May 28 2013

We’ve probably all seen that person, you might be “that person”, the one who drives right up behind you to get past only to get stuck behind the next person. They’re in a rush to get somewhere and they need to get by you and all the other drivers on the road to get there quick! How much time do they save? In real terms, how much quicker do they actually get to their destination? If it’s a long journey, then they might save a good bit, maybe 30 minutes, maybe more. If it is an average 30 minute journey, they are unlikely to save more than 5 minutes.

True, every minute can count, but this is a great example of what happens when you are trying to rush a job through your convoluted processes. When you have product or service flow, as in Lean flow, there is no need to rush jobs through because all products and services are being produced at regular intervals, flowing off the end of the line as they are needed. When you don’t have good flow, when you try to push something through to get it out for that rush order, it is just like that person in a rush to get somewhere on the motorway.

All the jobs in front are happily motoring along (or not) and each one has to move over to enable this job to get through. The effect on the other jobs is not insignificant, think about how you feel after having someone ride your tail on the motorway. The operator goes through the same emotions or worse having to stop one job, start & finish another and then go back to the original job. Each of the jobs in work also then gets delayed.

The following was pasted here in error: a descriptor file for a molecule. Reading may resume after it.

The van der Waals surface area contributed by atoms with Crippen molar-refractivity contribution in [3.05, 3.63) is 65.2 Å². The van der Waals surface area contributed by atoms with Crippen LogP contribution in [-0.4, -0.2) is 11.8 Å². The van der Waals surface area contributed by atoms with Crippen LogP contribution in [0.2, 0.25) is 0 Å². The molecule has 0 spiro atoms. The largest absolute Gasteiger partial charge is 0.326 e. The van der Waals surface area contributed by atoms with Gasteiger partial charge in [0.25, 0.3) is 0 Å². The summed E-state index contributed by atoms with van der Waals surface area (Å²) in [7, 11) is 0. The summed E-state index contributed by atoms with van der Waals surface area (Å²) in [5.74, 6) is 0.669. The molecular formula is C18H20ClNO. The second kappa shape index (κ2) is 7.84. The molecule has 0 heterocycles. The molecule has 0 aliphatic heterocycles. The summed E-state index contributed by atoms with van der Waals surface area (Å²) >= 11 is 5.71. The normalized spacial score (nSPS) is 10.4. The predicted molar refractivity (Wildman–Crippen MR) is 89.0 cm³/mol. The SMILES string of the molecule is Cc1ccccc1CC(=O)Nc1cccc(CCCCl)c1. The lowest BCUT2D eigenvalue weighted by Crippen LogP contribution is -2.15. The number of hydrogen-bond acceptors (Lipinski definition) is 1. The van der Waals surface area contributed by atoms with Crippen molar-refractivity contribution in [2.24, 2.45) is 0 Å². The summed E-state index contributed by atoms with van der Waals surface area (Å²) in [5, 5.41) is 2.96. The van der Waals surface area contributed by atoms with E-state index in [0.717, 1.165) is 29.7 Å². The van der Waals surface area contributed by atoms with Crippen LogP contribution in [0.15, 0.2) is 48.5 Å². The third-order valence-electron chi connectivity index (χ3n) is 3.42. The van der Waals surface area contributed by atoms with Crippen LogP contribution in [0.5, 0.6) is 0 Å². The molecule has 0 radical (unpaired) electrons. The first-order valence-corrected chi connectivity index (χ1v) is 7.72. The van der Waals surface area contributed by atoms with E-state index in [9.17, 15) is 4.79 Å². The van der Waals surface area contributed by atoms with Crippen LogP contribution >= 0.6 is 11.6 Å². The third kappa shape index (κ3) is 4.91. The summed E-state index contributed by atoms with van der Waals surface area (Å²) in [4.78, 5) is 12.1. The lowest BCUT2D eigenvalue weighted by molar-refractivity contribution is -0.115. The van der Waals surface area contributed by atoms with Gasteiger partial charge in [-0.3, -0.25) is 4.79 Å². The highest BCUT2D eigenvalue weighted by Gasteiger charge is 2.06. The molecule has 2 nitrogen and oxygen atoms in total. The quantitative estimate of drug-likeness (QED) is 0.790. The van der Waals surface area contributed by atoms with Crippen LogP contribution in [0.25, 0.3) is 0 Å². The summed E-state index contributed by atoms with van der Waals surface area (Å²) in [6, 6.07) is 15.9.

And the rush job, although it gets through faster than it would have if left alone, is unlikely to have gotten through the process as fast as it would have if all production were flowing at the appropriate pace (Takt). Not to mention the risks associated with driving like “that person” – accident? ticket? These exist when rushing a job through; poor quality, damage, incorrect parts, components, entire assembly (it has happened).

Focus on getting your processes flowing, from one process to the next, reducing and eventually eliminating the need to rush jobs through. By doing so you reduce the overall lead time of your products which in turn means your customers, employees, managers & accountant will be happier. You will generally increase capacity without increasing costs.

 

photo credit: dirkjankraan.com via photopin cc

Related news


About Author


(0) Readers Comments


Leave a reply


Your email address will not be published. Required fields are marked *